No one at last week's meet had grimmer reminders of how far he had come than Tennessee senior Andy Coan. The grimmest was a long, purple scar that curls like a worm from the back of his right hand well past his wrist. There is a smaller scar on his left wrist, and there are other, invisible, reminders—nine screws, two pins and a seven-inch plate in his left wrist and two screws and four pins in his right wrist, not to mention the stabs of pain he feels when swimming.
Coan broke both wrists and suffered a hairline fracture of the right kneecap in a car accident almost a year ago in Knoxville. Two weeks before, he had won both the NCAA 100-and 200-freestyle titles in U.S. open record times. Hours after the accident, doctors told Coan that he would never swim again, that, in fact, he might not ever be able to use his hands again. Coan was hospitalized for 2½ months and his weight plummeted from 175 to 133. He has undergone nine operations and he faces at least one more on his right wrist, which has almost no flexibility.
Despite the prognosis, Coan began training again last summer. At Harvard he was unable to retain his titles in the 100 and 200, finishing fourth in the former and 17th in the latter, while suffering the additional pain of watching Gaines erase both his records. Yet last week's championships were a great success for Coan, and not just because he had qualified. He did far more than that. On Thursday, the meet's opening night, he won the 50 freestyle in 19.92, his fastest time ever.
"I've done a lot of talking, saying I was going to get back," Coan said afterward, "but a lot of that was just trying to get my own confidence back up. I never really thought after what I went through in that car I'd ever come back.
"This is probably the hardest thing I've ever done," Coan continued, his voice becoming choked, tears beginning to slip down his cheeks. "It means more to me than anything else in the world."
While Coan could deservedly celebrate his opening-night win, it had crushed Gaines' hopes for a sprint triple. That loss was particularly unexpected because earlier in the day Gaines had swum the second-fastest 50-yard freestyle in history (19.80) to qualify first for the final. At least one coach wondered aloud whether Gaines' disappointment would hinder him in his remaining individual events, the 100 and 200.
Just how Gaines would respond was also interesting in light of his feelings toward the sport, which aren't the warmest. He has been swimming competitively only four years, but while shaving down last week, and simultaneously stemming the flow of blood from the nicks all over his body, he gave the impression that that was four years too many.
"One year from this Saturday, after next year's NCAA meet, I'll be done," he said, obviously relishing the thought. "I can't wait. The last stroke I take in the last 400-yard relay next year will be my favorite stroke of all time, win or lose. I don't like the pain in swimming. It has to be the hardest sport in the world to train for. I work 11 l/2 months a year. I swim nearly 10 miles a day and run three to six more every other day. I lift weights three times a week, and from September to February I do between 600 and 1,000 situps a day. Ouch!" A fresh trail of blood appeared on his right side.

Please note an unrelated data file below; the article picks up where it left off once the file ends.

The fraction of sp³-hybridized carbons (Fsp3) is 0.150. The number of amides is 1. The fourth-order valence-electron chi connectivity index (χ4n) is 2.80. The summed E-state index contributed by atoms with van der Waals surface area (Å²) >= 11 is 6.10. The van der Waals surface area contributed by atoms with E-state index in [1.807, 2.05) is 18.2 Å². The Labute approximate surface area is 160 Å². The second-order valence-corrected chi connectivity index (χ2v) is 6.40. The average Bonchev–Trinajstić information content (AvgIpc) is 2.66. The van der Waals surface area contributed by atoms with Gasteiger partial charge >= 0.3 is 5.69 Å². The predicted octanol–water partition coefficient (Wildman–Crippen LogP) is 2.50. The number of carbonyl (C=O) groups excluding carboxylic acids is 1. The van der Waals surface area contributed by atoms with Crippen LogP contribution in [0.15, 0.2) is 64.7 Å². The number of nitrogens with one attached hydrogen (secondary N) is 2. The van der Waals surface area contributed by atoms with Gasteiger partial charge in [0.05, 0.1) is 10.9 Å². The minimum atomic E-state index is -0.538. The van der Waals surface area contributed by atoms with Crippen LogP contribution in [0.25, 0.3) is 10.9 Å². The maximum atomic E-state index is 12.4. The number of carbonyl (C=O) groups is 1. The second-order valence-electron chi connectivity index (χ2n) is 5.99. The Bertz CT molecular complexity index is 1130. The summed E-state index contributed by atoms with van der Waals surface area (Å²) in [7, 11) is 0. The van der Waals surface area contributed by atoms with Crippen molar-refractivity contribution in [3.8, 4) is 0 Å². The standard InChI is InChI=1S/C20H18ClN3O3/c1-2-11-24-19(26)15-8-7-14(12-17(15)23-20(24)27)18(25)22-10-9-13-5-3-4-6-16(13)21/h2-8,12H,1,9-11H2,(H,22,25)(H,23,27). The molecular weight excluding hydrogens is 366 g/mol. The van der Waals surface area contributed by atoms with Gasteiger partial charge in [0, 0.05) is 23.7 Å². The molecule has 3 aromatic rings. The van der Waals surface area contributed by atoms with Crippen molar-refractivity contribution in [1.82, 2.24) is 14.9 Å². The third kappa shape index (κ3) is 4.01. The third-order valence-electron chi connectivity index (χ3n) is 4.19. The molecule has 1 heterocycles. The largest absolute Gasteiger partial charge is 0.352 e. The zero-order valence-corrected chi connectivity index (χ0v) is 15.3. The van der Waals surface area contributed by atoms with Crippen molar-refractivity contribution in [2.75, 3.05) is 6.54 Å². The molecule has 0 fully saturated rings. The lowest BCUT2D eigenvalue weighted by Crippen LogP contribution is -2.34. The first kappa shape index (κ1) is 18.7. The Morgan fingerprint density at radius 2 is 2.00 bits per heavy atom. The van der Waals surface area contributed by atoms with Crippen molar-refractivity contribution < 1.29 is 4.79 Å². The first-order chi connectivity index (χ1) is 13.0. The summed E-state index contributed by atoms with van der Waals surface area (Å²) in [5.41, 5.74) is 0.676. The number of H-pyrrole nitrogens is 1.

Gaines admits that in the past he wasn't always the world's most dedicated trainer, but he says, "Because there was supposed to be an Olympics, I've worked harder this year than I have in the other three combined. I've let swimming control my life this year and it's done nothing but mess it up. I've been taking light loads in school and easy courses and hardly working at all toward my degree [in mass communications]. And the girl I've been seeing for 3½ years and was engaged to has moved on."
Despite these woes, Gaines proved at Harvard that he is a tough competitor. As his record-breaking 200 time flashed on the scoreboard on Friday, he leaped up in the water and thrust his right fist skyward. Then, realizing that he had swum more than a second faster than Coan's mark of 1:35.62, he clapped a palm to his forehead in disbelief. He slept only five hours that night because, he said, "I had smile cramps," but still set his mark in the 100 in the preliminaries the next afternoon. He was unable to improve on that time in the finals but held on to win in 43.36 in a race in which for the first time in history five swimmers broke 44 seconds. Then he swam a blistering 42.55 last leg in the meet's final event, the 400-freestyle relay, to pull Auburn from third place to victory, not to mention a fifth-place overall finish in the meet behind Florida and UCLA.
Gaines was asked what he thought of all his sacrifice now. "I didn't know if it was worth it," he said, "until I looked up at that scoreboard last night and saw that 200-yard record there. I'd swim another three years just to see that again."
Obviously to Ambrose Gaines IV that moment was pure heaven.